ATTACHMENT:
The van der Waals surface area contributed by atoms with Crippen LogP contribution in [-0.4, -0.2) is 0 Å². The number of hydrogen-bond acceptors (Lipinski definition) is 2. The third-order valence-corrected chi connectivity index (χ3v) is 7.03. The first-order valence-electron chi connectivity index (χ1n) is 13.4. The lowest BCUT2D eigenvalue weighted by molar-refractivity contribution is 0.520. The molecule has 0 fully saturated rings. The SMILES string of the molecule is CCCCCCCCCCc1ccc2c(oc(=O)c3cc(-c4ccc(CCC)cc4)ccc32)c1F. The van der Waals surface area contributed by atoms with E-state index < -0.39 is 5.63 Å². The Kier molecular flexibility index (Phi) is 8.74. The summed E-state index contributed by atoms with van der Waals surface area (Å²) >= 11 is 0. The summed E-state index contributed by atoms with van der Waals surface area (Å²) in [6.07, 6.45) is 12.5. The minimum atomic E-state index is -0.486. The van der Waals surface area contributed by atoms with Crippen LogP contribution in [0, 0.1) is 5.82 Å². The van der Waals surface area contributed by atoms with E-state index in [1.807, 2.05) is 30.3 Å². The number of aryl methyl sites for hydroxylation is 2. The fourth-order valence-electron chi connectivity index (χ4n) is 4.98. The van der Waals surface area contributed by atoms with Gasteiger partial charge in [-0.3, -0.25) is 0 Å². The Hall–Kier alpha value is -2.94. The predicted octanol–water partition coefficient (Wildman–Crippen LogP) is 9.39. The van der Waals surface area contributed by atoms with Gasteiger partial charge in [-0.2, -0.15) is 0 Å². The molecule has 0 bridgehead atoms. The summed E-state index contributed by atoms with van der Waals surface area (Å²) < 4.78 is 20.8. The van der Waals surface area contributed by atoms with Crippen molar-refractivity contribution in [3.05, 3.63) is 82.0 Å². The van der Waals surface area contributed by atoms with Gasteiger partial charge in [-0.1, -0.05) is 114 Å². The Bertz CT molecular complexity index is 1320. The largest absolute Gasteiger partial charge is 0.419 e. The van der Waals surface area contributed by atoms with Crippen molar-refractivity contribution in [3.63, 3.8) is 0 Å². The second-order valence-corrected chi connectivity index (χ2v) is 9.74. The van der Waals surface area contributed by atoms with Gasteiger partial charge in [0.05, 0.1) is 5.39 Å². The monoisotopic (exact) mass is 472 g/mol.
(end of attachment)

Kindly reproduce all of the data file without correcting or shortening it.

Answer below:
The van der Waals surface area contributed by atoms with Crippen LogP contribution in [-0.4, -0.2) is 0 Å². The number of hydrogen-bond acceptors (Lipinski definition) is 2. The third-order valence-corrected chi connectivity index (χ3v) is 7.03. The first-order valence-electron chi connectivity index (χ1n) is 13.4. The lowest BCUT2D eigenvalue weighted by molar-refractivity contribution is 0.520. The molecule has 0 fully saturated rings. The SMILES string of the molecule is CCCCCCCCCCc1ccc2c(oc(=O)c3cc(-c4ccc(CCC)cc4)ccc32)c1F. The van der Waals surface area contributed by atoms with E-state index < -0.39 is 5.63 Å². The Kier molecular flexibility index (Phi) is 8.74. The summed E-state index contributed by atoms with van der Waals surface area (Å²) >= 11 is 0. The summed E-state index contributed by atoms with van der Waals surface area (Å²) in [6.07, 6.45) is 12.5. The minimum atomic E-state index is -0.486. The van der Waals surface area contributed by atoms with Crippen LogP contribution in [0, 0.1) is 5.82 Å². The van der Waals surface area contributed by atoms with E-state index in [1.807, 2.05) is 30.3 Å². The number of aryl methyl sites for hydroxylation is 2. The fourth-order valence-electron chi connectivity index (χ4n) is 4.98. The van der Waals surface area contributed by atoms with Gasteiger partial charge in [-0.3, -0.25) is 0 Å². The Hall–Kier alpha value is -2.94. The predicted octanol–water partition coefficient (Wildman–Crippen LogP) is 9.39. The van der Waals surface area contributed by atoms with Gasteiger partial charge in [-0.2, -0.15) is 0 Å². The molecule has 0 bridgehead atoms. The summed E-state index contributed by atoms with van der Waals surface area (Å²) < 4.78 is 20.8. The van der Waals surface area contributed by atoms with Crippen molar-refractivity contribution in [3.05, 3.63) is 82.0 Å². The van der Waals surface area contributed by atoms with Gasteiger partial charge in [-0.1, -0.05) is 114 Å². The Bertz CT molecular complexity index is 1320. The largest absolute Gasteiger partial charge is 0.419 e. The van der Waals surface area contributed by atoms with Crippen molar-refractivity contribution in [3.63, 3.8) is 0 Å². The second-order valence-corrected chi connectivity index (χ2v) is 9.74. The van der Waals surface area contributed by atoms with Gasteiger partial charge in [0.05, 0.1) is 5.39 Å². The monoisotopic (exact) mass is 472 g/mol.